This post could have easily been titled "Where to try Port wine in Lisbon". It does not mean there is no other drink worth trying out, but this way or another a visitor to the capital of Portugal will come across some Port sooner or later.
Although Port wine is produced in only one region of Portugal - the Douro Valley, it is very popular all over the country. Port wine is just one of many excellent Portuguese wines. There are many wine tasting opportunities in the city of Lisbon and I really advice you to try at least one. You don not need to be a wine connoisseur to like this. Usually things are explained according to the level of your knowledge of wine. I am convinced after the first one you will be ready for more.
As you probably already know port wine (also known as Vinho do Porto) is Portuguese fortified dessert wine. Although it is usually a red wine of sweet taste it also comes in dry, semi-dry, and white varieties. It has been produced since 18th century when long trips to England often resulted in spoiled wine. That is why fortification of the wine was introduced to improve the shipping and shelf-life of the wine.
We did a few wine tastings while in Lisbon and I can only say they were all great. I especially recommend a visit to two places mentioned below:
- Wine Bar do castelo on your way to or from the castle. It is located in Alfama just outside castle walls on Rua Bartolomeu de Gusmão 11/13. We really liked the atmosphere of this place and also staff were super nice.
- The other place I can also recommend is BA Wine Bar do Bairro Alto and you can find it at Rua da Rosa 107.
Since wine prices may vary greatly, you should always agree about the tasting process, your preferences and price ranges in advance.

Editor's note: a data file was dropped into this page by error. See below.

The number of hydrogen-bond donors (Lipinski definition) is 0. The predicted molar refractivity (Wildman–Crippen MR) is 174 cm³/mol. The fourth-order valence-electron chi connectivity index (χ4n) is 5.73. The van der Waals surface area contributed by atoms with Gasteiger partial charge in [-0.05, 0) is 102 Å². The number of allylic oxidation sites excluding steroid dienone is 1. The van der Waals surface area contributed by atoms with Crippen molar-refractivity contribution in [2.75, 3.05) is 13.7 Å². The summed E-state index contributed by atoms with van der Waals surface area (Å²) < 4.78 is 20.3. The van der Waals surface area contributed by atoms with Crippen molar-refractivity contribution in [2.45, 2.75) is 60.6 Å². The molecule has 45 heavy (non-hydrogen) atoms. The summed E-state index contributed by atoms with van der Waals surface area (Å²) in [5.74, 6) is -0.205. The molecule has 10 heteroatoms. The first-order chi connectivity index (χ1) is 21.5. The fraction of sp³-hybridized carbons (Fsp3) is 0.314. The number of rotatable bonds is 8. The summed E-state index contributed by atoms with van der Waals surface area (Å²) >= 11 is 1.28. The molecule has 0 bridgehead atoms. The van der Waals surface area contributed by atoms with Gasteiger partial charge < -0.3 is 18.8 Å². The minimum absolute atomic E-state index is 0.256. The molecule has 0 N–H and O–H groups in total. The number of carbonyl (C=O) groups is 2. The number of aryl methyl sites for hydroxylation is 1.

Of a few different approaches we tried I preferred the following approach to tasting: every one of us (we were a group of seven) got to taste one small sample of four different whites, four reds and three ports. After each round every one of us chose a glass of wine he preferred. We payed only for those three full glasses per person.
We were especially impressed by those ports we got to try - none of us has ever tried a port wine before. I guess it is pointless to emphasize the older (and more expensive) they were - the more we liked them. There is a distinct difference between different types of port wines. White, Ruby, Tawny and Vintage are the kinds we managed to try. I liked Tawny Port the most, but all of them were good.
We were even treated with something special at the end of one of those tastings (at the second place mentioned above). The owner gave us something really special to try - something we would never have ordered, considering the budget we were on. It was a taste of a 1880 Vintage Port. It definitely tasted great, but considering the price of it I think I could not appreciate it nearly enough.
In my lay opinion the differences among up to a 20 year old Tawny Ports are very noticeable. From there on you can expect a substantial price leap and in my opinion you have to be a bit of an expert to appreciate it enough to justify a purchase.
I recommend you buy at least a bottle for your home collection since good quality port wine is hard to get and more expensive to buy back home. Just make sure you secure the bottle properly for the way home.
There are also other drinks you should not miss when in Lisbon. One of them is Ginja. There is a small bar in Baixa district on Largo de São Domingos 8 (near Rossio station at Praça de São Domingos) offering this famous Portuguese sour cherry liquor. At Cafe ‘A Ginjinha’ there is a 150 year old tradition of serving this specialty liquor. Although you might not like it you should at least give it a try.
You can settle for a shot or get yourself a whole bottle for around 7 euro.